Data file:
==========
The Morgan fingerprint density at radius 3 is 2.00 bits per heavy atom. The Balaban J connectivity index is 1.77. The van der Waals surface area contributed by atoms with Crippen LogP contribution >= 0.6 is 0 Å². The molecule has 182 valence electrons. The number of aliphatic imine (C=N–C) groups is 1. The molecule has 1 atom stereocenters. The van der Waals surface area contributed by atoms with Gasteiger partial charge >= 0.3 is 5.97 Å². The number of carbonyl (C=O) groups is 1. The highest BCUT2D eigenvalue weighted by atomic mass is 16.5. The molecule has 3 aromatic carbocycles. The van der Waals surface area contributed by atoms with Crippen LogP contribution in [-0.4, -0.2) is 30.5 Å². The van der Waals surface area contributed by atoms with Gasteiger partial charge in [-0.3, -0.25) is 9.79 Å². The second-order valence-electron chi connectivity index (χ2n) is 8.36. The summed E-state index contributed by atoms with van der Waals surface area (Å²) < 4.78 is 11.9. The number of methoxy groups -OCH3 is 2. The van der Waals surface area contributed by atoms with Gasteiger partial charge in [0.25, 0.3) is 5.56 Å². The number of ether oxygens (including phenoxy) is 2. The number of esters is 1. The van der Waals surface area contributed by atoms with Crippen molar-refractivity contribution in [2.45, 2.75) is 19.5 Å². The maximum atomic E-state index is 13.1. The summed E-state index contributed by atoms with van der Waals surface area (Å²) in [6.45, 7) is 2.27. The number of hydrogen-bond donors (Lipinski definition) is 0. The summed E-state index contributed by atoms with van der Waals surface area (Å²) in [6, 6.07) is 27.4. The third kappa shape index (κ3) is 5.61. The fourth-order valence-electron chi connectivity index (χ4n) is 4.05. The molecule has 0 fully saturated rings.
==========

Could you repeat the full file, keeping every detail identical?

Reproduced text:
The Morgan fingerprint density at radius 3 is 2.00 bits per heavy atom. The Balaban J connectivity index is 1.77. The van der Waals surface area contributed by atoms with Crippen LogP contribution >= 0.6 is 0 Å². The molecule has 182 valence electrons. The number of aliphatic imine (C=N–C) groups is 1. The molecule has 1 atom stereocenters. The van der Waals surface area contributed by atoms with Gasteiger partial charge >= 0.3 is 5.97 Å². The number of carbonyl (C=O) groups is 1. The highest BCUT2D eigenvalue weighted by atomic mass is 16.5. The molecule has 3 aromatic carbocycles. The van der Waals surface area contributed by atoms with Crippen LogP contribution in [-0.4, -0.2) is 30.5 Å². The van der Waals surface area contributed by atoms with Gasteiger partial charge in [-0.3, -0.25) is 9.79 Å². The second-order valence-electron chi connectivity index (χ2n) is 8.36. The summed E-state index contributed by atoms with van der Waals surface area (Å²) < 4.78 is 11.9. The number of methoxy groups -OCH3 is 2. The van der Waals surface area contributed by atoms with Gasteiger partial charge in [0.25, 0.3) is 5.56 Å². The number of ether oxygens (including phenoxy) is 2. The number of esters is 1. The van der Waals surface area contributed by atoms with Crippen molar-refractivity contribution in [2.45, 2.75) is 19.5 Å². The maximum atomic E-state index is 13.1. The summed E-state index contributed by atoms with van der Waals surface area (Å²) in [6.45, 7) is 2.27. The number of hydrogen-bond donors (Lipinski definition) is 0. The summed E-state index contributed by atoms with van der Waals surface area (Å²) in [6, 6.07) is 27.4. The third kappa shape index (κ3) is 5.61. The fourth-order valence-electron chi connectivity index (χ4n) is 4.05. The molecule has 0 fully saturated rings.